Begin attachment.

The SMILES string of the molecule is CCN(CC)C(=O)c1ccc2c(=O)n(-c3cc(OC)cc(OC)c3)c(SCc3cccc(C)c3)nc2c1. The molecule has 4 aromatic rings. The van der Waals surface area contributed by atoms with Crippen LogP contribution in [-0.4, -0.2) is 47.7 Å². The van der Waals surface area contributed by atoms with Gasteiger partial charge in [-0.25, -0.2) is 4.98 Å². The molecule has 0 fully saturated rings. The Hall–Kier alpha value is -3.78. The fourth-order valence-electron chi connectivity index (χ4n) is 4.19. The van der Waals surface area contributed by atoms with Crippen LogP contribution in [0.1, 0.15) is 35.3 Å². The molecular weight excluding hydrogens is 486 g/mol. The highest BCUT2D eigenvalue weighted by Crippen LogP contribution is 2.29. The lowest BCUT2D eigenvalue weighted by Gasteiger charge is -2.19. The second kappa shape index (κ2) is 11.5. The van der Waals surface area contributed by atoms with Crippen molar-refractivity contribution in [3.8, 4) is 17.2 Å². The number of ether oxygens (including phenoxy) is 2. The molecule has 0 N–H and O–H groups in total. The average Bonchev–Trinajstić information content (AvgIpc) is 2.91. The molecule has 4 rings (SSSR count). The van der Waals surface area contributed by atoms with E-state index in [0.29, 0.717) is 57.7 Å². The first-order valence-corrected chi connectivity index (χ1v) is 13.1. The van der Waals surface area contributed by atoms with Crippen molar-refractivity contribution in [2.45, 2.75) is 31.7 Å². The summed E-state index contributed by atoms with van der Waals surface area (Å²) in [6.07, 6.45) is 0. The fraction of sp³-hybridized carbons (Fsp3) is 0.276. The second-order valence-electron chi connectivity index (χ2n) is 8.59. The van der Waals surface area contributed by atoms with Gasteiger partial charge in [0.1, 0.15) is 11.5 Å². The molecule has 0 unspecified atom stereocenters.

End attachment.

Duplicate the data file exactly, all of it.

The SMILES string of the molecule is CCN(CC)C(=O)c1ccc2c(=O)n(-c3cc(OC)cc(OC)c3)c(SCc3cccc(C)c3)nc2c1. The molecule has 4 aromatic rings. The van der Waals surface area contributed by atoms with Crippen LogP contribution in [-0.4, -0.2) is 47.7 Å². The van der Waals surface area contributed by atoms with Gasteiger partial charge in [-0.25, -0.2) is 4.98 Å². The molecule has 0 fully saturated rings. The Hall–Kier alpha value is -3.78. The fourth-order valence-electron chi connectivity index (χ4n) is 4.19. The van der Waals surface area contributed by atoms with Crippen LogP contribution in [0.1, 0.15) is 35.3 Å². The molecular weight excluding hydrogens is 486 g/mol. The highest BCUT2D eigenvalue weighted by Crippen LogP contribution is 2.29. The lowest BCUT2D eigenvalue weighted by Gasteiger charge is -2.19. The second kappa shape index (κ2) is 11.5. The van der Waals surface area contributed by atoms with Crippen molar-refractivity contribution in [3.8, 4) is 17.2 Å². The number of ether oxygens (including phenoxy) is 2. The molecule has 0 N–H and O–H groups in total. The average Bonchev–Trinajstić information content (AvgIpc) is 2.91. The molecule has 4 rings (SSSR count). The van der Waals surface area contributed by atoms with E-state index in [0.29, 0.717) is 57.7 Å². The first-order valence-corrected chi connectivity index (χ1v) is 13.1. The van der Waals surface area contributed by atoms with Crippen molar-refractivity contribution in [2.45, 2.75) is 31.7 Å². The summed E-state index contributed by atoms with van der Waals surface area (Å²) in [6.07, 6.45) is 0. The fraction of sp³-hybridized carbons (Fsp3) is 0.276. The second-order valence-electron chi connectivity index (χ2n) is 8.59. The van der Waals surface area contributed by atoms with Gasteiger partial charge in [0.1, 0.15) is 11.5 Å². The molecule has 0 unspecified atom stereocenters.